Video: New search for Amelia Earhart to launch in July

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updated 6/1/2012 7:00:24 PM ET 2012-06-01T23:00:24

Dozens of previously dismissed radio signals were actually credible transmissions from Amelia Earhart, according to a new study of the alleged post-loss signals from Earhart's plane. The transmissions started riding the air waves just hours after Earhart sent her last in-flight message.

The study, presented on Friday at a three day conference by researchers of The International Group for Historic Aircraft Recovery (TIGHAR), sheds new light on what may have happened to the legendary aviator 75 years ago. The researchers plan to start a high-tech underwater search for pieces of her aircraft next July.

"Amelia Earhart did not simply vanish on July 2, 1937. Radio distress calls believed to have been sent from the missing plane dominated the headlines and drove much of the U.S. Coast Guard and Navy search," Ric Gillespie, executive director of TIGHAR, told Discovery News.

PHOTOS: Jars Hint at Amelia Earhart Castaway Presence

"When the search failed, all of the reported post-loss radio signals were categorically dismissed as bogus and have been largely ignored ever since," he added.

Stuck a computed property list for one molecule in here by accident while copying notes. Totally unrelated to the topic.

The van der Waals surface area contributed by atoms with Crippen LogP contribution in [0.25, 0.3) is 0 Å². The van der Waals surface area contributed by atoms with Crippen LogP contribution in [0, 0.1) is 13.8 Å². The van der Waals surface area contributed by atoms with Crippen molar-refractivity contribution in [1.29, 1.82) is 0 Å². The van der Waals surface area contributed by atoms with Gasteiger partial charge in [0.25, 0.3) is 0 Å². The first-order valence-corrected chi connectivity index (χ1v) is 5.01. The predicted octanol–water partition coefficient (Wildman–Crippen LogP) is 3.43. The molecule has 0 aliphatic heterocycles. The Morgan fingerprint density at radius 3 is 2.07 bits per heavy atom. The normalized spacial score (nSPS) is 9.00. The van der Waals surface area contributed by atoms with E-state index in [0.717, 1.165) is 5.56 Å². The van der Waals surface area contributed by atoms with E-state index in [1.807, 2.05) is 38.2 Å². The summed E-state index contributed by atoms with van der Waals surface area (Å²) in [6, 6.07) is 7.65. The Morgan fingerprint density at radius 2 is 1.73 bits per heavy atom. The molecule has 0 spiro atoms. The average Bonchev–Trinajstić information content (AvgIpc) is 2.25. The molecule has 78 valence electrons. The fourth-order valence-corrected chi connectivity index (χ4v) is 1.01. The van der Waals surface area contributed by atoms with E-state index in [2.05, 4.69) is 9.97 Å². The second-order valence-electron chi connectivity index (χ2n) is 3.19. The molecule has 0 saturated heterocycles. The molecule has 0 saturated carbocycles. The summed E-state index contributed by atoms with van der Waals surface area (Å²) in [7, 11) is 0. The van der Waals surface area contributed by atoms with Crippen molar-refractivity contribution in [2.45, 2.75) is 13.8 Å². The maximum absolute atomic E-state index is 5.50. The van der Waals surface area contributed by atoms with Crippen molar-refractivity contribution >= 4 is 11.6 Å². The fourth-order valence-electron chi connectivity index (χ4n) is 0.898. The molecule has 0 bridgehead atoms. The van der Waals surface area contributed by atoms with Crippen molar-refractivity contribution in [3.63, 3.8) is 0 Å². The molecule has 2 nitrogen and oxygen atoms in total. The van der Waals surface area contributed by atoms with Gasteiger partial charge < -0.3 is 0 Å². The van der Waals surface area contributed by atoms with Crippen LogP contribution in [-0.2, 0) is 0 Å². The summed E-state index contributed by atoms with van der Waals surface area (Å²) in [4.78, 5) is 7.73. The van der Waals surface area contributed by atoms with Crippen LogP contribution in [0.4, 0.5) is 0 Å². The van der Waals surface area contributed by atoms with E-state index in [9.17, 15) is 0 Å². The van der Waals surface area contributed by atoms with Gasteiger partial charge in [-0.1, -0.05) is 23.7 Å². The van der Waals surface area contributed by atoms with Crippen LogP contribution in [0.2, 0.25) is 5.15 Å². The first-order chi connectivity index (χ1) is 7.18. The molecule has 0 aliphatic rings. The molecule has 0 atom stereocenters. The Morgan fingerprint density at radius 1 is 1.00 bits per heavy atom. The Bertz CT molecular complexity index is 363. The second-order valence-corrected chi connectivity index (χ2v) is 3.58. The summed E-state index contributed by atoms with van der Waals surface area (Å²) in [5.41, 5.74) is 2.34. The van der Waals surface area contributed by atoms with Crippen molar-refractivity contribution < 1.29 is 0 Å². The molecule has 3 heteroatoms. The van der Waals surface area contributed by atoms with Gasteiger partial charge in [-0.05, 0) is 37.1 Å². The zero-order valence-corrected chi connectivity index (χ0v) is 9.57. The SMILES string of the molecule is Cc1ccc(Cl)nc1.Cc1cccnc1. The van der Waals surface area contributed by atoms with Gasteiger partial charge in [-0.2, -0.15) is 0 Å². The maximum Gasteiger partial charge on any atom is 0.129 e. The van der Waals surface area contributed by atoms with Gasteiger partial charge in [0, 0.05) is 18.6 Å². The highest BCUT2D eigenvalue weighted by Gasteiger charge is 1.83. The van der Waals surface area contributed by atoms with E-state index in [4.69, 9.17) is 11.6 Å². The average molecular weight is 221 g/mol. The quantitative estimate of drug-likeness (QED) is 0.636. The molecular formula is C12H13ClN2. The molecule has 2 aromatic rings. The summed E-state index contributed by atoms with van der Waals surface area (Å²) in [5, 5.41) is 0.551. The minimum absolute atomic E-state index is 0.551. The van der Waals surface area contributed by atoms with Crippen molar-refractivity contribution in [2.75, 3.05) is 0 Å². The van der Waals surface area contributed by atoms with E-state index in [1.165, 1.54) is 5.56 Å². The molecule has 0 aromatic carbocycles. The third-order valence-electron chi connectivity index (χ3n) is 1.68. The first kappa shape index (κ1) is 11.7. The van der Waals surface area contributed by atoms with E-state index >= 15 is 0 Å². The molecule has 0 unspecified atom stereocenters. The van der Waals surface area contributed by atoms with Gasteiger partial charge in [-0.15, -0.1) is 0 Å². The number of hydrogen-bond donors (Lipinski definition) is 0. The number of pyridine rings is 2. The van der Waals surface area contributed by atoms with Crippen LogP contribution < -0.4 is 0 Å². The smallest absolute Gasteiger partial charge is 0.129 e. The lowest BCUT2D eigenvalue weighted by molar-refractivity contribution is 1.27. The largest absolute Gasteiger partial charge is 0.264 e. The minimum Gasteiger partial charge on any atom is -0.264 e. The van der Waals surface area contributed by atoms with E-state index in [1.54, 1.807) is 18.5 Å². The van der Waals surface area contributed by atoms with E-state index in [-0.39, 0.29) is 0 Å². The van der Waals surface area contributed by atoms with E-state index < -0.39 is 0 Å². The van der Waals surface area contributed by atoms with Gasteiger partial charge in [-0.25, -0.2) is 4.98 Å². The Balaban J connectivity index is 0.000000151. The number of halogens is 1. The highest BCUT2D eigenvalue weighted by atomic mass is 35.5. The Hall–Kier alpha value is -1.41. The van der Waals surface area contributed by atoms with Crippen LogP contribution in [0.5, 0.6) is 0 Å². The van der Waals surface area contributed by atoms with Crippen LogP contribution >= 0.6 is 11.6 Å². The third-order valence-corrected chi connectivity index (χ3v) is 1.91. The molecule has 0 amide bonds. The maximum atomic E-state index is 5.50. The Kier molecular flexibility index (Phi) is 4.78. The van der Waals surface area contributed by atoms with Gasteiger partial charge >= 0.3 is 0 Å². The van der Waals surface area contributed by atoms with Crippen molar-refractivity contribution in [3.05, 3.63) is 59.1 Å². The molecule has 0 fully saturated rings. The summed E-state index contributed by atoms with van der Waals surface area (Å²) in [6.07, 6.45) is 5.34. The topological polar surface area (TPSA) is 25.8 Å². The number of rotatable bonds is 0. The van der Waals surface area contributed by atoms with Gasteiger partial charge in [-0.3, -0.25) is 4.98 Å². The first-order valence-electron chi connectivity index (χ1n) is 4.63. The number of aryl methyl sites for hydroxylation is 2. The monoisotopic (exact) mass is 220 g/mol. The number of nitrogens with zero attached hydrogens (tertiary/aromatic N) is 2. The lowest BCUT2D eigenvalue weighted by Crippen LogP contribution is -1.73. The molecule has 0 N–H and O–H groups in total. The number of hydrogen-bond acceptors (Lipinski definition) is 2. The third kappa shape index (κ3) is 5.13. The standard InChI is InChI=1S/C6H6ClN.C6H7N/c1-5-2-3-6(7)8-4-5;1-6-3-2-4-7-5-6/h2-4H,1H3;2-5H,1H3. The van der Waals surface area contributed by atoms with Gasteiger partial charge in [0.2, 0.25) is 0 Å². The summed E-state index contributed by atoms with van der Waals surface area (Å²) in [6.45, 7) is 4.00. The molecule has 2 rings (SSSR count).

Using digitized information management systems, antenna modeling software, and radio wave propagation analysis programs, TIGHAR re-examined all the 120 known reports of radio signals suspected or alleged to have been sent from the Earhart aircraft after local noon on July 2, 1937 through July 18, 1937, when the official search ended.

They concluded that 57 out of the 120 reported signals are credible.

"The results of the study suggest that the aircraft was on land and on its wheels for several days following the disappearance," Gillespie said.

Tracking Earhart's transmissions
Earhart used radio transmissions on her last flight on July 2, 1937, during her record attempt to fly around the world at the equator.

At 07:42 local time, as she flew toward the target destination, Howland Island in the Pacific, with her navigator Fred Noonan, Earhart called the Coast Guard cutter Itasca, stationed at Howland Island to support her flight.